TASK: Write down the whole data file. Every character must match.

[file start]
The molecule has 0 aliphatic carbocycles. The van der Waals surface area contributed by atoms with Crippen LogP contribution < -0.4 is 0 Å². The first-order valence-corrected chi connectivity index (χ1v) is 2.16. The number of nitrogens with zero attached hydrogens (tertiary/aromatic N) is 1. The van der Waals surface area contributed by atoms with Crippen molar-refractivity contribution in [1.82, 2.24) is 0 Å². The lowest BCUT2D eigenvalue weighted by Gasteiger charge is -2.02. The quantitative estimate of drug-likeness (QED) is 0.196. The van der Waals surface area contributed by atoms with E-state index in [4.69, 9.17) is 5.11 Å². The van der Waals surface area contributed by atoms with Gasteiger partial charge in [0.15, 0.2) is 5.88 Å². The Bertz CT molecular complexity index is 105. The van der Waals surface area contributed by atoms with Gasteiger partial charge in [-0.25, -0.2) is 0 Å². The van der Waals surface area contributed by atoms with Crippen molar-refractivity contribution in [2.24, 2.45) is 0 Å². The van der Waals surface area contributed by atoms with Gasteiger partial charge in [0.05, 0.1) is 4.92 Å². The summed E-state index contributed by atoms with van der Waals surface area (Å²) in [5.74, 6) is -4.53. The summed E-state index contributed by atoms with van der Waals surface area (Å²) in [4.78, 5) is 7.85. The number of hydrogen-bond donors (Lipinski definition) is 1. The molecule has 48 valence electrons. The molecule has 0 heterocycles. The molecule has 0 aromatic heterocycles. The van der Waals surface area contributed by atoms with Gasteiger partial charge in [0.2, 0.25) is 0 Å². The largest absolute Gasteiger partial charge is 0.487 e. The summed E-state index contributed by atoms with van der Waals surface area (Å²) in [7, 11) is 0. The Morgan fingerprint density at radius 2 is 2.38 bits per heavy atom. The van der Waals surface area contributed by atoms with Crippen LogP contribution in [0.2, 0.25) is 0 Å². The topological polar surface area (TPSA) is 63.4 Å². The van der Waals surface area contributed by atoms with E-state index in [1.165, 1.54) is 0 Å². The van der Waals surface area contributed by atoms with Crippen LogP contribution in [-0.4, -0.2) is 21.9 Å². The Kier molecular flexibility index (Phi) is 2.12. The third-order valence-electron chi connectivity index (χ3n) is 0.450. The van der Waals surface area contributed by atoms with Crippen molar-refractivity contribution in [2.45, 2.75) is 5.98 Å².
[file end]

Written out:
The molecule has 0 aliphatic carbocycles. The van der Waals surface area contributed by atoms with Crippen LogP contribution < -0.4 is 0 Å². The first-order valence-corrected chi connectivity index (χ1v) is 2.16. The number of nitrogens with zero attached hydrogens (tertiary/aromatic N) is 1. The van der Waals surface area contributed by atoms with Crippen molar-refractivity contribution in [1.82, 2.24) is 0 Å². The lowest BCUT2D eigenvalue weighted by Gasteiger charge is -2.02. The quantitative estimate of drug-likeness (QED) is 0.196. The van der Waals surface area contributed by atoms with E-state index in [4.69, 9.17) is 5.11 Å². The van der Waals surface area contributed by atoms with Gasteiger partial charge in [0.15, 0.2) is 5.88 Å². The Bertz CT molecular complexity index is 105. The van der Waals surface area contributed by atoms with Gasteiger partial charge in [-0.25, -0.2) is 0 Å². The van der Waals surface area contributed by atoms with Crippen molar-refractivity contribution in [2.24, 2.45) is 0 Å². The van der Waals surface area contributed by atoms with Gasteiger partial charge in [0.05, 0.1) is 4.92 Å². The summed E-state index contributed by atoms with van der Waals surface area (Å²) in [5.74, 6) is -4.53. The summed E-state index contributed by atoms with van der Waals surface area (Å²) in [4.78, 5) is 7.85. The number of hydrogen-bond donors (Lipinski definition) is 1. The molecule has 48 valence electrons. The molecule has 0 heterocycles. The molecule has 0 aromatic heterocycles. The van der Waals surface area contributed by atoms with Gasteiger partial charge in [0.2, 0.25) is 0 Å². The largest absolute Gasteiger partial charge is 0.487 e. The summed E-state index contributed by atoms with van der Waals surface area (Å²) in [7, 11) is 0. The Morgan fingerprint density at radius 2 is 2.38 bits per heavy atom. The van der Waals surface area contributed by atoms with Crippen LogP contribution in [0.2, 0.25) is 0 Å². The topological polar surface area (TPSA) is 63.4 Å². The van der Waals surface area contributed by atoms with E-state index in [1.165, 1.54) is 0 Å². The van der Waals surface area contributed by atoms with Crippen LogP contribution in [-0.4, -0.2) is 21.9 Å². The Kier molecular flexibility index (Phi) is 2.12. The third-order valence-electron chi connectivity index (χ3n) is 0.450. The van der Waals surface area contributed by atoms with Crippen molar-refractivity contribution in [2.45, 2.75) is 5.98 Å².